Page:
• Avoid going outside in the early morning and late afternoon, when pollen levels are at their peak. After walks, wipe your dog down with moist towelettes to remove pollen.
  • To keep an allergic dog’s sensitive skin from drying out after bathtime,bathe with hypoallergenic dog shampoos and crème rinse only, and rinse with water thoroughly.
  • Follow a strict flea control program. Fill dog beds with cedar to discourage fleas from taking up residence.
  • Don’t leave with your dog in a humid part of the house, such as the basement, laundry room, or bathroom.

Immunotherapy may help

Dogs can get immunotherapy (often called “allergy shots”), just like people. Unlike drugs designed to ease symptoms, immunotherapy may make your dog less allergic by regularly exposing him to tiny amounts of whatever he’s sensitive to. It’s not effective for food allergies, though.

Not all dogs respond to immunotherapy. About 60 to 80 percent do very well with the shots, about a fourth get some relief, and another fourth don’t respond at all. It takes weeks, months, or sometimes even a year to know if it’s working. Expect the pay-off next allergy season, not this one.

If it does work, your dog will probably need regular shots for the rest of his life. Your vet or a veterinary dermatologist will teach you how to give the shots to your dog at home, although if you have a tough time doing this, the vet can do it for you. Rarely, a dog will have a serious reaction to the shots, so you’ll need to schedule them when you’ll be nearby for a half hour or hour afterward to keep an eye on your dog.

One final tip: buy the best darn treats you can find to give your dog after the shot, as it will ease the process.

What’s next

You’re in for management control for the life of your dog. Even if your dog is taking medication or getting allergy shots, chances are you’ll still need to minimize his exposure to whatever he’s allergic to. The good news is, it’s much easier once you’ve figured out what’s triggering the allergy.

by Dogtime

Bufo Toads

VSSF Admin - Thursday, April 07, 2016
BOLO...Be on the look out!!! The Bufo Toad also know as the marine toad, giant toad and cane toad. They are brownish to grayish-brown with a creamy yellow belly. They do not have any ridges or knobs on their head and have a deeply pitted parotoid glands on their side extending down their back. When confronted by a predator these glands are able to shoot a toxin for them in the form of a white venom. The secretions are highly toxic to dogs, cats and other animals. It can cause skin irritations of humans. Fortunately toad venom toxicity is rare in cats. 

Bufo toads are seen mostly during the rainy season late May mid October, but not limited too. They are most active early mornings and evenings. Don't let your guard down we see cases though out the year and all times of the day.

Keeping your dog on a leash and well supervised is the best advise we can give to help try and prevent an encounter with this potentially deadly creature. Also they are attracted to your pets food and water bowels. Pick up uneaten food, along with picking up their feces on a regular basis, this is also an attraction.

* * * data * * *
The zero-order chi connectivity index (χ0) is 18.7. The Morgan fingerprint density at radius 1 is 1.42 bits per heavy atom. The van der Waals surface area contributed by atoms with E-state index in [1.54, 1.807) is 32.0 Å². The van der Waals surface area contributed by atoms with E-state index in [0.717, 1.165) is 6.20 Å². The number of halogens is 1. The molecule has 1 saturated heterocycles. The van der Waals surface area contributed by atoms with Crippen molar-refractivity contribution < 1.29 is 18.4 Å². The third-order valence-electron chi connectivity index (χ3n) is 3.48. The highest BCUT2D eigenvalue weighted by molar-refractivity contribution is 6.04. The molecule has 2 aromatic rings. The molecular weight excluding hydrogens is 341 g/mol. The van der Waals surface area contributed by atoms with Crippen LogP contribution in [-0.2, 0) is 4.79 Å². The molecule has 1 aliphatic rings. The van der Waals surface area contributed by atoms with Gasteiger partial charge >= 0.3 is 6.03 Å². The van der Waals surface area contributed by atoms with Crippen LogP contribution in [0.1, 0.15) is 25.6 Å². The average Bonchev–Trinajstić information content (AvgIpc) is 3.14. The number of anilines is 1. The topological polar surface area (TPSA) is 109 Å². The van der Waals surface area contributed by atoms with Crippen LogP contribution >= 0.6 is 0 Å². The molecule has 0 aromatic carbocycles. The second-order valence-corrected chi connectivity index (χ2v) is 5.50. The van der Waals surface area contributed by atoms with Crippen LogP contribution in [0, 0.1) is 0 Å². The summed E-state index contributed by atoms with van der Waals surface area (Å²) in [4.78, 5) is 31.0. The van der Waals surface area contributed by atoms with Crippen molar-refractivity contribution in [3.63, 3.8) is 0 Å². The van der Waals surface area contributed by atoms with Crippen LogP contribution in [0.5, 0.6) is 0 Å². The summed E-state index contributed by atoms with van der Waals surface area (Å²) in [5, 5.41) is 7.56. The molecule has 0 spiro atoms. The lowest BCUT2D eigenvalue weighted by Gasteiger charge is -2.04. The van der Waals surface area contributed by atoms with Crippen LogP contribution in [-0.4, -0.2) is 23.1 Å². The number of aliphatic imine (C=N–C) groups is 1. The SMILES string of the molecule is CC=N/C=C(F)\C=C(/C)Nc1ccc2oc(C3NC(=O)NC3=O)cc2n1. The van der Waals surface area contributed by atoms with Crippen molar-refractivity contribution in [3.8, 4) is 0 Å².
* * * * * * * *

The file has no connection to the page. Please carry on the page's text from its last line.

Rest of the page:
If you have an encounter immediately rinse out your pets mouth with water to remove any toxins. Do not flush water down the throat, rinse side to side. You do not want the toxins to go down the throat. We also see cases where the hose is used to rinse the mouth causing water to fill the lungs causing more issues. Proceed to the nearest clinic or emergency clinic. Time is of the essence.

Signs that your pet has come in contact with a Bufo are...

Irritation to the eyes and nose
Extremely dark pink gums
Foaming at the mouth
Staggering, weakness or collapse
Difficulty breathing
Fever, diarrhea or vomiting
Death can follow in as little as 15 minutes if enough toxins are ingested and not treated.

So please keep your guard up and lets keep our fur babies safe.

Brachycephalic Dog Breeds

VSSF Admin - Friday, April 01, 2016

Flat-faced dogs, like Boxers, Bulldogs and Boston Terriers can be cute, but their short noses also cause breathing problems. These brachycephalic dog breeds can suffer from snoring and snorting. These may seem like harmless ailments, but these common issues of short nosed dogs mean the dog's airway is partially obstructed, and this can become worse over time if left untreated.

Brachycephalic means "shortened head" and refers to the short nose and flat face of dogs like Pugs,Chows, Pekingese and Bull Mastifs these are just a few . Because the flat face is so popular, these dogs have been bred for their looks, but many suffer from airway issues as a result. The flat face is the result of a smaller upper jaw, in which the tissues inside are bigger than the jaw can allow. All of the airway issues that can result from this overcrowding are collectively referred to as "brachycephalic airway syndrome."

All brachycephalic dogs suffer from some form of mild brachycephalic airway syndrome and are also vulnerable to more dangerous conditions that may require surgery. Symptoms of airway obstruction include snoring, snorting, noisy breathing, and tiring or fainting during exercise. Because these conditions become worse over time, and can cause permanent damage, it's important to monitor closely and  work with your vet to determine if and when surgery may be needed.